• The cake will keep for up to five days in an airtight container at room temperature.  If it is warm, place the cake in the fridge so that the ganache doesn’t become too soft.

    Like many people, I am partial to a lemon cake.  So when considering baking vegan cakes, I knew I had to include a lemon cake in my repertoire.   I came across a recipe for an iced lemon cake on www.allrecipes.co.uk.  As with the chocolate cake, the cake was a simple one.  Mixing wet ingredients into sifted dry ingredients.  The iced lemon cake was even easier to make than the chocolate cake as the icing was simply, sieved icing sugar mixed with lemon juice to the right consistency.  Despite the simplicity of the bake, the recipe (see below) yielded another delicious, well-textured cake.

    Iced lemon cake


    • 275g self raising flour
    • 200g caster sugar
    • 1 tsp baking powder
    • 1 lemon, juiced and zested
    • 100ml vegetable oil
    • 200ml cold water
    • 150g icing sugar


    • Preheat oven to 180 C. Grease and line a loaf tin.
    • Add the sieved flour, sugar, baking powder and lemon zest to a large bowl. Mix the juice of half a lemon, oil and water. Add to the bowl and stir mixture until thoroughly combined.
    • Pour into the tin and bake until a skewer comes out clean, approximately 30 minutes.  Remove from the tin after 10 minutes and leave to completely cool before adding the icing.
    • To make the icing, sieve the icing sugar into a bowl and mix in enough of the remaining lemon juice until it is thick enough to pour over the cake.  Avoid adding too much juice into the mixture or the icing will run down the sides and form a puddle at the base.

    My final vegan cake as part of my foray into vegan baking, was a vegan ginger cake with orange and almond from www.littlesugarsnaps.com.

    Vegan ginger cake with orange and almond


    For the Cake

    • 75g caster sugar
    • 75g dark brown sugar
    • 175g plain flour
    • 50g ground almonds
    • 1 tsp Baking powder
    • ½ tsp bicarbonate of soda (baking soda)
    • ¼ tsp Salt
    • 4 tsp ground ginger
    • ½ tsp ground cinnamon
    • ¼ tsp ground nutmeg
    • 60 ml rapeseed (canola) oil
    • 120 ml almond milk
    • 100 ml orange juice (freshly squeezed)
    • ¾ tsp almond extract
    • ¾ tsp vanilla extract
    • 2 tbsp syrup from a jar of stem ginger
    • Zest from 2 oranges


    •  160 icing sugar
    • 25 ml orange juice


    • Flaked almonds
    • Crystalised ginger (chopped fine)



    •  Preheat oven to 170C and grease & line a loaf tin with baking parchment.
    • Firstly, remove lumps from the brown sugar.
    • Measure all dry ingredients into a bowl (sugars, flour, ground almonds, baking powder, baking soda, spices and salt). Stir to combine.
    • Measure all wet ingredients (oil, milk, juice, extracts, syrup) in a bowl or jug.  Whisk with a whisk until blended. Add the orange zest.
    • Pour the wet ingredients into the dry and beat together with the whisk until just combined.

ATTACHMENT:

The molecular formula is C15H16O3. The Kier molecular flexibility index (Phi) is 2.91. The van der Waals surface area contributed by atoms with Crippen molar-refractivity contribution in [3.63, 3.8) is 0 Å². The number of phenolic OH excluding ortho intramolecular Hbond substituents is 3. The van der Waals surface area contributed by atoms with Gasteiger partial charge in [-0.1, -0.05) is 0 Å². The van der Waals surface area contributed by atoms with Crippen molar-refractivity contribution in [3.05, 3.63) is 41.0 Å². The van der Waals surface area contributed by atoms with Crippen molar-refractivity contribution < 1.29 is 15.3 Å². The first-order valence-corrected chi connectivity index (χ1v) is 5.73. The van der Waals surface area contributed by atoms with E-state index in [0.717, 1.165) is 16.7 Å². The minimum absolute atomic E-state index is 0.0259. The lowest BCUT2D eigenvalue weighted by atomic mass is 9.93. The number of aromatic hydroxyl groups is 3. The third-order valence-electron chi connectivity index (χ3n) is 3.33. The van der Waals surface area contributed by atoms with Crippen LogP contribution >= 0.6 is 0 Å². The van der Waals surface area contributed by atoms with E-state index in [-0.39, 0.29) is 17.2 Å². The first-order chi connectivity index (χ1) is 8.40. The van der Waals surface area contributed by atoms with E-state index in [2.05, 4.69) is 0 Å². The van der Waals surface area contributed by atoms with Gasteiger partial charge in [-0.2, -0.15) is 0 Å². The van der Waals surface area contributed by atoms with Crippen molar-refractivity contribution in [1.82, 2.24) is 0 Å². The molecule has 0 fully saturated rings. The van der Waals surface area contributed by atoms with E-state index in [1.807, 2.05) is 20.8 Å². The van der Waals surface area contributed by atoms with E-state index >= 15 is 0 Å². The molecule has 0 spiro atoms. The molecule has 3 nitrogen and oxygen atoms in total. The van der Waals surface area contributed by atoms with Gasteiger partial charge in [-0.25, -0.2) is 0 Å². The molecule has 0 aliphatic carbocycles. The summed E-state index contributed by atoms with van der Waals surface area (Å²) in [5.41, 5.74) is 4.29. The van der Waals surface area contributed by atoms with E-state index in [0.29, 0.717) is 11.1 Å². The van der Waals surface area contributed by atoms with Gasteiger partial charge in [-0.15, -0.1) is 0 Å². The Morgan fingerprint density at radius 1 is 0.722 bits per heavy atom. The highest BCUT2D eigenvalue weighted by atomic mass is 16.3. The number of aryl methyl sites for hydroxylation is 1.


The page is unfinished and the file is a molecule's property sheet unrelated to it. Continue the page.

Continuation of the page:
• Pour the cake batter into the loaf tin and bake for 50-60 minutes.  After 50 minutes test with a skewer – if it comes out clean the cake is cooked. If not, return to the oven and bake for a few more minutes before testing again.
    • Once baked, set aside to cool in the tin for 10 minutes, then remove from the tin and baking paper and let cool completely on a cooling rack.


    • Mix the icing sugar with 3 tsp of orange juice until smooth.  Add more orange juice, bit by bit, until you obtain the correct consistency (dropping).
    • Spoon the icing over the cake and spread it with a palette knife to cover the top – it drip down the sides.
    • Sprinkle finely chopped crystallised ginger and almond flakes across the top of the cake.
    • Leave to set slightly before serving.
    • Store in an airtight container for 2-3 days.
  • How to swap this for that to make it vegan

    As I mentioned in my previous post, I have been dabbling a bit in vegan baking of late.  I guess it was triggered by veganuary, albeit I did explore vegan baking a bit when I was the prep chef at Lynwood & Co.  Although I will write about my recent vegan bakes shortly, I thought that I would share the fundamentals of vegan baking with you.

    As you will be aware, the principal of veganism is that no animal-derived ingredients are used or consumed.  This means that when ‘baking vegan’ certain traditional baking ingredients e.g. eggs, milk, butter, honey etc. need to be replaced with non animal-derived ingredients.

    With so many non-dairy milks on the market, replacing milk in baking is pretty straight-forward.  Common varieties are soya, almond, oat, rice and coconut.  It is best to use a unsweetened variety of non-dairy milk when substituting for milk as adding a sweetened non-dairy milk, without adjusting the sugar in the recipe is likely to affect the overall sweetness of the bake.  Hazelnut milk and chocolate soya milk can also be used when baking chocolate cakes, albeit that the sugar in the recipe will need to be reduced.